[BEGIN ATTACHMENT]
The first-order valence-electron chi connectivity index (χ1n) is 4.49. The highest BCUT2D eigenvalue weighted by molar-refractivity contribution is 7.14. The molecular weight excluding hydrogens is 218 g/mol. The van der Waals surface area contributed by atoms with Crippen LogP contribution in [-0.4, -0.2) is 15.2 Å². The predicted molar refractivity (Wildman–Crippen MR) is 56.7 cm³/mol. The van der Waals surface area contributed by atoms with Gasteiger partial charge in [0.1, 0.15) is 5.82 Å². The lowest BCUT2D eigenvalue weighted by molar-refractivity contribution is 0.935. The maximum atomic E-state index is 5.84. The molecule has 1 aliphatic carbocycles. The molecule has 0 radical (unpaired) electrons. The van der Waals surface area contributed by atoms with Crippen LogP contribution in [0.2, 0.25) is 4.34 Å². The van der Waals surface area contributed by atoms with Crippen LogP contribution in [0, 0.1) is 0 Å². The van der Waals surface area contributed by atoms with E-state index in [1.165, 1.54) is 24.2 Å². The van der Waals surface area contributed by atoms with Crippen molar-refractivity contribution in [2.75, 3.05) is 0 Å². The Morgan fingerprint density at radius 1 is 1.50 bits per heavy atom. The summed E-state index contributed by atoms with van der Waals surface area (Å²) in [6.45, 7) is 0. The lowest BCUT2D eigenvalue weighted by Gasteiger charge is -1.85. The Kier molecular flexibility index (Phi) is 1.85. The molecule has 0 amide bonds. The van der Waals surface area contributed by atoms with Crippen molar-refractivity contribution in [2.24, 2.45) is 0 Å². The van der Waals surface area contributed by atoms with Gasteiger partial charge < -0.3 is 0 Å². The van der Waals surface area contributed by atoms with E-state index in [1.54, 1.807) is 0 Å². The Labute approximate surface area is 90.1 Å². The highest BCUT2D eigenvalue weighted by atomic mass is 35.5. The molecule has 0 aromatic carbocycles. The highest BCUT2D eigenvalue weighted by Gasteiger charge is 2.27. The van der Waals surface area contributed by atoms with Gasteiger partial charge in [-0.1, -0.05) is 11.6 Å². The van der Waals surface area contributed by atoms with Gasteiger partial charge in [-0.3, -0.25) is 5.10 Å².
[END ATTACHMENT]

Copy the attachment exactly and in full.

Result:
The first-order valence-electron chi connectivity index (χ1n) is 4.49. The highest BCUT2D eigenvalue weighted by molar-refractivity contribution is 7.14. The molecular weight excluding hydrogens is 218 g/mol. The van der Waals surface area contributed by atoms with Crippen LogP contribution in [-0.4, -0.2) is 15.2 Å². The predicted molar refractivity (Wildman–Crippen MR) is 56.7 cm³/mol. The van der Waals surface area contributed by atoms with Gasteiger partial charge in [0.1, 0.15) is 5.82 Å². The lowest BCUT2D eigenvalue weighted by molar-refractivity contribution is 0.935. The maximum atomic E-state index is 5.84. The molecule has 1 aliphatic carbocycles. The molecule has 0 radical (unpaired) electrons. The van der Waals surface area contributed by atoms with Crippen LogP contribution in [0.2, 0.25) is 4.34 Å². The van der Waals surface area contributed by atoms with Crippen LogP contribution in [0, 0.1) is 0 Å². The van der Waals surface area contributed by atoms with E-state index in [1.165, 1.54) is 24.2 Å². The van der Waals surface area contributed by atoms with Crippen molar-refractivity contribution in [2.75, 3.05) is 0 Å². The Morgan fingerprint density at radius 1 is 1.50 bits per heavy atom. The summed E-state index contributed by atoms with van der Waals surface area (Å²) in [6.45, 7) is 0. The lowest BCUT2D eigenvalue weighted by Gasteiger charge is -1.85. The Kier molecular flexibility index (Phi) is 1.85. The molecule has 0 amide bonds. The van der Waals surface area contributed by atoms with Crippen molar-refractivity contribution in [2.24, 2.45) is 0 Å². The van der Waals surface area contributed by atoms with Gasteiger partial charge < -0.3 is 0 Å². The van der Waals surface area contributed by atoms with E-state index in [1.54, 1.807) is 0 Å². The Labute approximate surface area is 90.1 Å². The highest BCUT2D eigenvalue weighted by atomic mass is 35.5. The molecule has 0 aromatic carbocycles. The highest BCUT2D eigenvalue weighted by Gasteiger charge is 2.27. The van der Waals surface area contributed by atoms with Gasteiger partial charge in [-0.1, -0.05) is 11.6 Å². The van der Waals surface area contributed by atoms with Gasteiger partial charge in [-0.3, -0.25) is 5.10 Å².